ON collecting his award for being the Racing Writer of the Year, at the 52nd annual Horserace Writers & Photographers Association Derby Awards lunch, Alastair Down made some astute observations in his acceptance speech. The problem is, as is often the way with these alcoholic-infused festive events, I can no longer remember exactly what he said.

Somewhere in between congratulating his fellow nominees and promoting his new vocation for counselling, Alastair expressed some regret at the reduction in the number of full-time racing correspondents employed to cover the sport. He said their role, the same role he hoped he had accomplished to some degree in recent years, was to bring some of the emotion engendered by a day at the races to a wider audience.

It’s all very well being able to look up the facts and figures in the results section of a newspaper – the pounds and ounces, the lengths, necks and furlongs that act as a summary for each race. But that doesn’t help you to understand the majesty, the beauty, the speed and elegance of the horses, the energy of the winning jockey, the relief of the trainer or the joy on the face of the winning owner. Not in the same way as if you were there. That’s the skill of a racing correspondent.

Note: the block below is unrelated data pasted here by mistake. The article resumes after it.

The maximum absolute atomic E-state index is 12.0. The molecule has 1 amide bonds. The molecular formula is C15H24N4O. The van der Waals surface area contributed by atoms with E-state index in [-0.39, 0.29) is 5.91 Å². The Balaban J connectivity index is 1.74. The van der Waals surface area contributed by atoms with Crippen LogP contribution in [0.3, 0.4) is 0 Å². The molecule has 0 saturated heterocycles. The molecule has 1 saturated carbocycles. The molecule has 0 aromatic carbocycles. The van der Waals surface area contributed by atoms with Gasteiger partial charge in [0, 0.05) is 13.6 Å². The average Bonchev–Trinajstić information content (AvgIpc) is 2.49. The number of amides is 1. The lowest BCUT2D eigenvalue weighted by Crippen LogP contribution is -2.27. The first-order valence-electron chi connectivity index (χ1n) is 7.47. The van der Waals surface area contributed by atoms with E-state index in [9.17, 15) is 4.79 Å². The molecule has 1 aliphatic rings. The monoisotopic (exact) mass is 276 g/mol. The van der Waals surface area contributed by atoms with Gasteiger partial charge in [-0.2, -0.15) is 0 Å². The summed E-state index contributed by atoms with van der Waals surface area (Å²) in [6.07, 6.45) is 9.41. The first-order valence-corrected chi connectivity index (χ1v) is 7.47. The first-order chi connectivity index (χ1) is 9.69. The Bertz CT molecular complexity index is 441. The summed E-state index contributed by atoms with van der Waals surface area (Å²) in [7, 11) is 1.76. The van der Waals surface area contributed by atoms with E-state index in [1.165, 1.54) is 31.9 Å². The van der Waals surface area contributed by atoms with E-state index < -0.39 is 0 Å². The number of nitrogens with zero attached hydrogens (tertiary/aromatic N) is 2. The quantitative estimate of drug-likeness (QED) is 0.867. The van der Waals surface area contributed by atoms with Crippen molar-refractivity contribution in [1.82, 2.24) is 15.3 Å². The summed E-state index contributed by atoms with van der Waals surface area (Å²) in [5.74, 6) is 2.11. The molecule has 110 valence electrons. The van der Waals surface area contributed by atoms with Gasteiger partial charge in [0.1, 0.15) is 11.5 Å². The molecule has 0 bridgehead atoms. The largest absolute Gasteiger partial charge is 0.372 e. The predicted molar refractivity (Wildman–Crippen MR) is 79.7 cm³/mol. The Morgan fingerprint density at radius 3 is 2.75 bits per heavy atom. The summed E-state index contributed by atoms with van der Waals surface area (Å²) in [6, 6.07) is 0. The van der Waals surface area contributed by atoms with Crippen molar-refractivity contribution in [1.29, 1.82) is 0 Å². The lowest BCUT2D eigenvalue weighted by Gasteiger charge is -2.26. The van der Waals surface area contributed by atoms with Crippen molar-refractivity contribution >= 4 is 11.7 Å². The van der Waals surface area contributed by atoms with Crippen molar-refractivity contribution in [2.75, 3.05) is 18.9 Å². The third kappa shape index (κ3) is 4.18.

It’s a contextual gift which was lacking in coverage of this week’s publication, by the British Horseracing Authority, of the report into equine fatalities at last season’s Cheltenham Festival. Dry media bulletins condensed several months’ worth of investigation into a few seconds of airtime. The result, to the uninitiated, sounded as though the sport of horseracing had suddenly woken up to the idea that it might have to change in order to respond to public perceptions about animal welfare.

The truth, of course, is that no-one cares more about the welfare of racehorses than the people who encounter them and care for them on a regular basis. Anyone who watches a race live at a racecourse, who examines the emotions of those closest to the horses, will also witness the love and devotion inspired by the equine participants. The grief experienced, when a horse is fatally injured, is felt hardest on the racecourse by the people who are most engaged with the sport.

Racecourse executives have been focused on the issue of equine welfare for many years too. It is our prime consideration when we maintain our tracks. There has never been so much veterinary expertise focused on reducing the risks associated with the sport. The BHA developed a slogan which reflected our approach – the horse comes first.

It’s unfortunate the skill and devotion, applied to the care of our horses, wasn’t more prevalent in the coverage of the BHA’s report – but that’s why we should continue to support the media outlets which continue to provide high-quality coverage of the sport.

Some of them also provide useful tipping services. This one doesn’t – our selection for Sunday’s card at Carlisle is Blakerigg in the Novices’ Steeplechase.